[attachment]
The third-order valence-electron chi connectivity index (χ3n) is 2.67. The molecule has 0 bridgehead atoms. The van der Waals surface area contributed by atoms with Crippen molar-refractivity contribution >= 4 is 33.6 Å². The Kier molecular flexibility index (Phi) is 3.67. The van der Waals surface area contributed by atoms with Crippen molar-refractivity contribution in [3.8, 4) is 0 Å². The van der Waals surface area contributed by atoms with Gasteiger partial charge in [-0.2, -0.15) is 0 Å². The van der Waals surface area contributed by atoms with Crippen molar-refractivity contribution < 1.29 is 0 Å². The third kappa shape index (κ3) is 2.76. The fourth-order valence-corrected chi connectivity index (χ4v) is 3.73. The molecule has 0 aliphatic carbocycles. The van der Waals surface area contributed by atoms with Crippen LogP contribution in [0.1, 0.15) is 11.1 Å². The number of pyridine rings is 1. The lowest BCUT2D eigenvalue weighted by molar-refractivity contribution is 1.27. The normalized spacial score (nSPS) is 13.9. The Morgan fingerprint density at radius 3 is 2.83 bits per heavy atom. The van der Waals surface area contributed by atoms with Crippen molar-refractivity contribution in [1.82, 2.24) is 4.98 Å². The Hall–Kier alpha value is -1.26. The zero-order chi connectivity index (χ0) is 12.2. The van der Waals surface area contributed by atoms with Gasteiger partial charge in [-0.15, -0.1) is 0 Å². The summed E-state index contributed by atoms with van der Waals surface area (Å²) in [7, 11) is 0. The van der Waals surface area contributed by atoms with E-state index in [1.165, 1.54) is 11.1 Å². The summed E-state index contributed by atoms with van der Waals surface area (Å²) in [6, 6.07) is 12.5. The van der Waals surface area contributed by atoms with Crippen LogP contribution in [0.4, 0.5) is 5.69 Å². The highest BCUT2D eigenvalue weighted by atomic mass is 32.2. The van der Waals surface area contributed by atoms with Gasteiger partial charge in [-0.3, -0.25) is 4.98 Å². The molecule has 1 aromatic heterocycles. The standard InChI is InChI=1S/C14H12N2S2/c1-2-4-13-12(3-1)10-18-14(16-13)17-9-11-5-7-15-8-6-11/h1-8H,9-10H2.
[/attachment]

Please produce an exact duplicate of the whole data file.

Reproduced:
The third-order valence-electron chi connectivity index (χ3n) is 2.67. The molecule has 0 bridgehead atoms. The van der Waals surface area contributed by atoms with Crippen molar-refractivity contribution >= 4 is 33.6 Å². The Kier molecular flexibility index (Phi) is 3.67. The van der Waals surface area contributed by atoms with Crippen molar-refractivity contribution in [3.8, 4) is 0 Å². The van der Waals surface area contributed by atoms with Gasteiger partial charge in [-0.2, -0.15) is 0 Å². The van der Waals surface area contributed by atoms with Crippen molar-refractivity contribution < 1.29 is 0 Å². The third kappa shape index (κ3) is 2.76. The fourth-order valence-corrected chi connectivity index (χ4v) is 3.73. The molecule has 0 aliphatic carbocycles. The van der Waals surface area contributed by atoms with Crippen LogP contribution in [0.1, 0.15) is 11.1 Å². The number of pyridine rings is 1. The lowest BCUT2D eigenvalue weighted by molar-refractivity contribution is 1.27. The normalized spacial score (nSPS) is 13.9. The Morgan fingerprint density at radius 3 is 2.83 bits per heavy atom. The van der Waals surface area contributed by atoms with Crippen molar-refractivity contribution in [1.82, 2.24) is 4.98 Å². The Hall–Kier alpha value is -1.26. The zero-order chi connectivity index (χ0) is 12.2. The van der Waals surface area contributed by atoms with Gasteiger partial charge in [-0.15, -0.1) is 0 Å². The summed E-state index contributed by atoms with van der Waals surface area (Å²) in [7, 11) is 0. The van der Waals surface area contributed by atoms with E-state index in [1.165, 1.54) is 11.1 Å². The summed E-state index contributed by atoms with van der Waals surface area (Å²) in [6, 6.07) is 12.5. The van der Waals surface area contributed by atoms with Crippen LogP contribution in [0.4, 0.5) is 5.69 Å². The highest BCUT2D eigenvalue weighted by atomic mass is 32.2. The van der Waals surface area contributed by atoms with Gasteiger partial charge in [-0.3, -0.25) is 4.98 Å². The molecule has 1 aromatic heterocycles. The standard InChI is InChI=1S/C14H12N2S2/c1-2-4-13-12(3-1)10-18-14(16-13)17-9-11-5-7-15-8-6-11/h1-8H,9-10H2.